Not busy, apparently

I have previously written about Wrong MTR station names and the Hong Kong Free Press has an interesting article on a similar theme

Foreign influence Part 1: Lost in translation

[..] Mong Kok is another prime example. The former coastal region was named after the overgrown silvergrass found in the area 芒角 mong4 gok3, (‘corner of silvergrass’).

When the government reclaimed the bay and developed the area in the early 1900s, the Chinese name was changed to 旺角(wong6 gok3) which means “Prosperity Point.”

The English name was never updated.

I remember being told that 芒角 meant "busy" place, but that seems to be another Chinese character 忙with the same Pinyin romanization, which is an understandable error for anyone who didn't check a 19th Century map.  

The author of the HKFP piece seems to be Chinese, so predictably makes a better job of this than I did!


SF Express - EF Lockers

imageThe instructions are in English.

But the touchscreen isn’t.

So, that icon on the ‘pick up procedure’ with an arrow pointing up…

This one:


Don’t see anything like on the touchscreen.

imageGotta be the green one with an arrow pointing up?


It’s the orange one with an arrow pointing down.

Now, yes, since you mention it, the Chinese characters 取件 do appear in the instructions and on that orange button.  So if you can recognize Chinese you can get this far.

There are, of course, more screens to navigate - all of them in Chinese.  Trial and error seems to work.  Eventually.

Wrong MTR station names

Many MTR stations have really confusing “English” names on the official maps.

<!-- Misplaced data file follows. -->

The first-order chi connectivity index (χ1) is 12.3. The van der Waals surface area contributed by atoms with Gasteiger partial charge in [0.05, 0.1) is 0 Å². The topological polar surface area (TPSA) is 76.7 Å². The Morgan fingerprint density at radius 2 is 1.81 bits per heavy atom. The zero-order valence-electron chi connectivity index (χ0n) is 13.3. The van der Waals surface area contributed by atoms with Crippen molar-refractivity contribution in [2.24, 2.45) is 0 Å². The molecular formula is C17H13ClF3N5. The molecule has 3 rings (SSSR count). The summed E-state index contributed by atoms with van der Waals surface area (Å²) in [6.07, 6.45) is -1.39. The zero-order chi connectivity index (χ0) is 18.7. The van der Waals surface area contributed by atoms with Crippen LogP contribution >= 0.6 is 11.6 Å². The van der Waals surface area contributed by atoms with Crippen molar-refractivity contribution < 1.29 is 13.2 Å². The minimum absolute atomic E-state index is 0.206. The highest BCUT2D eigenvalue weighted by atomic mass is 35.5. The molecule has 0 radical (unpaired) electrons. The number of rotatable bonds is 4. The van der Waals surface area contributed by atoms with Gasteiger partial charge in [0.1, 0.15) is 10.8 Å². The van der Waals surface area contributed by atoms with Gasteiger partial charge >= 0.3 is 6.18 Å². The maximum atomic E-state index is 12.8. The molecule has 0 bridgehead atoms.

尖沙咀 appears as “Tsim Sha Tsui" on signs.  Good luck trying to pronounce that - and if your valiant effort is “Sim Sha Chewy” you won’t be understood by locals because it's actually more like "Jim Sa Joy".

紅磡 is shown as “Hung Hom”, but really it’s Hong Ham, which I always find confusing.

旺角 isn’t “Mong Kok” (as the MTR would have you believe), it’s "Wong Gok". 

上水 isn’t “Sheung Shui”, it’s something like “song soy”,

Some are more or less correct (at least to my tin ear), such as: 葵芳 Kwai Fong and nearby 葵興 Kwai Hing, and others are probably close enough, though it would help if you pronounce

  • 大 as “dai” (not “tai” as the MTR have it), 
  • 沙 as “sa” or “za” (not “sha”),
  • 上 as “soeng” (not “sheung”)

But why can’t we have simple Romanization that's easy to understand?


黐線 chi1 sin3 – crazy, idiot; nuts

Waitrose Double Gloucester

ParknShop were selling this cheese for HK$40 (which is reasonable by Hong Kong supermarket standards).  Then a few weeks later it went up to HK$88, which is definitely 黐線 chisin.  Then it went back down to HK$44. 

Then it was HK$22, which is slightly cheaper than the regular price in the UK (£2.55, since you asked).  Only in some PnS stores – one branch of Taste is selling it for around HK$70.

But there was no information about those earlier prices.  This from a company that will advertise reductions such as HK$88 down to HK$87.90, not to mention “alt fact” reductions (where the higher price might have been charged for one day, if at all). 

Sadly, it’s not one of my favourite Waitrose cheeses.  OK on toast, but that’s all.

Lei Hou

I was amused by this story in the Economist: Long live Cantopop - about the University of British Columbia (UBC) offering a course in Cantonese.

I have been listening again to Naked Cantonese (RTHK Podcast), in which Cecilie Gamst Berg tries to teach us to speak like Hong Kong people.  One of the many tricks played on foreigners is to pretend that it’s correct to say “Neih” (you) and “Ngoh” (me) rather than “Leih” and “[ng]oh”.  Cecilie rightly teaches the latter as current usage (however ‘wrong’ it may be).

Yet the Economist persists with this nonsense in its story:

Newcomers to Vancouver’s Chinatown are richer and speak Mandarin. A sign advertising luxury apartments welcomes potential buyers (in Roman letters) with ni hao, the putonghua greeting, rather than the Cantonese nei hou. A decade ago, dignitaries at Chinese-new-year festivities gave speeches in Cantonese; today they speak Mandarin.

Then we learn that the university has been paid to do this: